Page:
I Was a Teenage Game Master
or the ABCs of Convention Gming
by Chris Pramas
I went to my first GenCon in 1989. I had always remembered those ads in the back of all TSR's early products telling me the wonders of the Con of Cons and that year I decided to find out if it all was true. So I flew out, crashed on the floor of some friends who happened to live in Old Milwaukee, and dove head first into the biggest con in the Western Hemisphere. It's kind of funny to look back at that year, when I knew no one and had no idea what to expect. Now, it's a yearly ritual, something I take for granted. Then, it was much more mysterious. As you might have guessed, since I've gone every year since then, I had a great time and told all my friends about it. Many of them came the next year and have been with me ever since. Over the years, I've gone from simple player to GM to aspiring freelancer to publisher. Quite a ride, I must say, and in many ways in all began that fateful year I said, "I think I'll go to GenCon."
It should come as no surprise that I've played in a lot games in a lot of cons. A few have been great, outstanding examples of what roleplaying can be that will live forever in my memory. A far larger proportion, however, were exercises in mediocrity or simply downright bad. Over the years I began to notice the mistakes that I saw GM after GM make. When I started running a tournament of my own at GenCon, I tried to implement what I had learned. My game, an Ars Magica tourney chronicling the continuing adventures of the covenant of Castellum Collis, ran for four years and was, I think, a great success. While I was forced to stop running the game due to my spiraling involvement in the industry as a freelance writer, I did learn a great deal about the fine art of game mastering. What follows are some suggestions, solidly based on my own experiences, for how to run a successful roleplaying game at a convention.
First, a warning. Running a good game takes a great deal of time, effort, and preparation. If you think you can show up with a few ideas jotted down on a napkin and run a satisfying game, you are wrong. If you can't commit to working on your own game, do everyone a favor and don't run one.
The first thing you need to do is pick a system for your game. It's really best to go with a game you know very well. Otherwise, you spend precious time looking up rules, or worse, you end being dictated to by the rules lawyers who infest every con. After you've picked your system, decide what kind of game you're going to run. Will it be a single round game or a multi-round tourney? Do you plan to make this a continuing series or is it a one-off? Both of these decisions will affect the way you develop your game so it's good to make them at the outset.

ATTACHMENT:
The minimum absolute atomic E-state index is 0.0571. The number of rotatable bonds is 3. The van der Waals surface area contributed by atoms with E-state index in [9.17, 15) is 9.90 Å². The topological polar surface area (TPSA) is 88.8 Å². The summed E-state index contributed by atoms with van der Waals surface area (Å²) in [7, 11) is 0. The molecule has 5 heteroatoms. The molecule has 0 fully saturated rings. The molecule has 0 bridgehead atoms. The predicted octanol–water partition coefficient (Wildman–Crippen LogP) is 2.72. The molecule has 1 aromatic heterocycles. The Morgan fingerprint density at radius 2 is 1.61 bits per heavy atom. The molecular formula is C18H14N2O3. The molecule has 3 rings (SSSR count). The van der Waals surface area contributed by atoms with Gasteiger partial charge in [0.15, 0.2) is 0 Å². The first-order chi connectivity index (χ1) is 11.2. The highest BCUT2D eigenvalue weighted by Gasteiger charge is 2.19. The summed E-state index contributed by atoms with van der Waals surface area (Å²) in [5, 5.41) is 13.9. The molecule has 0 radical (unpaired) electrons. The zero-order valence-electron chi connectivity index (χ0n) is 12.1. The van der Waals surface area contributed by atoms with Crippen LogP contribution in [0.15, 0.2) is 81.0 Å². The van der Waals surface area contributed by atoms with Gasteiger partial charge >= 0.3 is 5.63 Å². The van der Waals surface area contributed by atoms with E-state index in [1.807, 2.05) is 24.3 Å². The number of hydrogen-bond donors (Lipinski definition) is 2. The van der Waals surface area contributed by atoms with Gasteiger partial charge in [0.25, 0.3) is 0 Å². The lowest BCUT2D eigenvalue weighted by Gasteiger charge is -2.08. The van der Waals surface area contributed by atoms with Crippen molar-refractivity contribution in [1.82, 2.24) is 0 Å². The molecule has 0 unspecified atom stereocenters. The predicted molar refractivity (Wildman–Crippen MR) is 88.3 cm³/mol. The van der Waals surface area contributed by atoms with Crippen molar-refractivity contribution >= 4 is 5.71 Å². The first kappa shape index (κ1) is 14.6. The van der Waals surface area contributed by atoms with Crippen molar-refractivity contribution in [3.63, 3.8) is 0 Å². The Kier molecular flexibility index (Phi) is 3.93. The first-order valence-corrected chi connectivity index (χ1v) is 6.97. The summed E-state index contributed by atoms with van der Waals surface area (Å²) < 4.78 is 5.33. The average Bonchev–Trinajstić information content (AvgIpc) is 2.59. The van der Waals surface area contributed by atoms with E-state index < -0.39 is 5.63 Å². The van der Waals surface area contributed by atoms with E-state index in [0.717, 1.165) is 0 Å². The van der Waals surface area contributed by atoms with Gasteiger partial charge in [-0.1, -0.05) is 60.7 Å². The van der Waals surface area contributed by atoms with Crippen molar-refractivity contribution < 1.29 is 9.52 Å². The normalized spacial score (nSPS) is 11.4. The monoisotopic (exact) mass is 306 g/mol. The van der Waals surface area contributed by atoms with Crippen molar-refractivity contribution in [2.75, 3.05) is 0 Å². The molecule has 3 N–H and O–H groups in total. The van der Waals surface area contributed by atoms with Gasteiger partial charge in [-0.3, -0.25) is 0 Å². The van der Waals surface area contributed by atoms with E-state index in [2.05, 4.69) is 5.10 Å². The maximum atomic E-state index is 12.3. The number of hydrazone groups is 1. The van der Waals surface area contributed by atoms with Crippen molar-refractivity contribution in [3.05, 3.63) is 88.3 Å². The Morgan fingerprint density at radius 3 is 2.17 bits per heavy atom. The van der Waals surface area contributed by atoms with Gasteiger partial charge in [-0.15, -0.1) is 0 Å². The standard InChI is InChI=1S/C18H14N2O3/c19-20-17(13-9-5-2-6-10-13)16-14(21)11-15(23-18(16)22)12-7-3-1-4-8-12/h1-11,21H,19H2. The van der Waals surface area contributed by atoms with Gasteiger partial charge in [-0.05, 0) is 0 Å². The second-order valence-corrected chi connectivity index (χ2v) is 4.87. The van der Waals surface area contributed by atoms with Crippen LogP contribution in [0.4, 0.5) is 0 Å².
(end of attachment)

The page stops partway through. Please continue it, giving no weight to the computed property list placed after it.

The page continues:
The next thing to do is to sit down and come up with the basic plot line for the game. You needn't hammer out the nitty gritty at this stage, but give some thought to what you're trying to do. Is your game going to be political intrigue, a classic dungeon crawl, something experimental, or all of the above? You should also decide how many players you'd like to have in the game. Commonly, you'll have up to eight, but many cons let you decide. I've found that six is a good number. More than that and the game becomes more like babysitting than game mastering.
Many GM's leave character creation up to the players. This is usually a big mistake for a couple of reasons. First, spending an hour or more of your game on character creation is a big waste of time. People go to cons to play, not to make characters. Second, creating the characters beforehand lets you tailor the plot to suit them. You can write encounters specifically to play up the strengths and weaknesses of particular characters, which really serves to engage the players and to get them to identify with their characters. It also makes things easier on you, since you'll know exactly what each character can and cannot do. You don't have to worry about the guy who wants to make a Monk/Paladin/Acrobat if you design the characters. All that being said, there are a certain games that are designed for quick character generation that can be successfully run at cons without pre-gens. Over the Edge and Feng Shui are both games of this type.
Try to remember that characters are more than a bunch of statistics. There's nothing worse than being handed a sheet of paper covered with numbers and then being told to roleplay. You must provide the players with a character's history and roleplaying notes if you expect any kind of meaningful interaction. This is where you'll spend much of your time preparing your games. The first year is usually the worst, since you have to come up with six to ten characters that are interesting and playable. After that, you can tweak and update them in the wake of experience.
Another thing to consider when making characters is whether they'll be fun to play. You should try to give everyone a character who is unique in some way. It's no fun to play a character that is second best at everything. I remember playing a Call of Cthulhu game in which I played a high school student. I was under the impression that we were all high school students and that that was the angle of the game. Then about an hour in I realize that two of the characters are in fact professors who specialize in magic. So I'm running around with a baseball bat while these guys are slinging Elder Signs and casting spells. Their characters were simply better at everything than all the other characters. This is not fun and I quickly lost interest in the game.
Writing the Game
Now comes the really hard part: writing the game. You can have the best characters in the world, but people are still going to hate your game if the adventure itself is lame. It isn't within the scope of this article to try to answer the age old question "what makes a good adventure," but there are a few things you should try to bear in mind when designing a con run.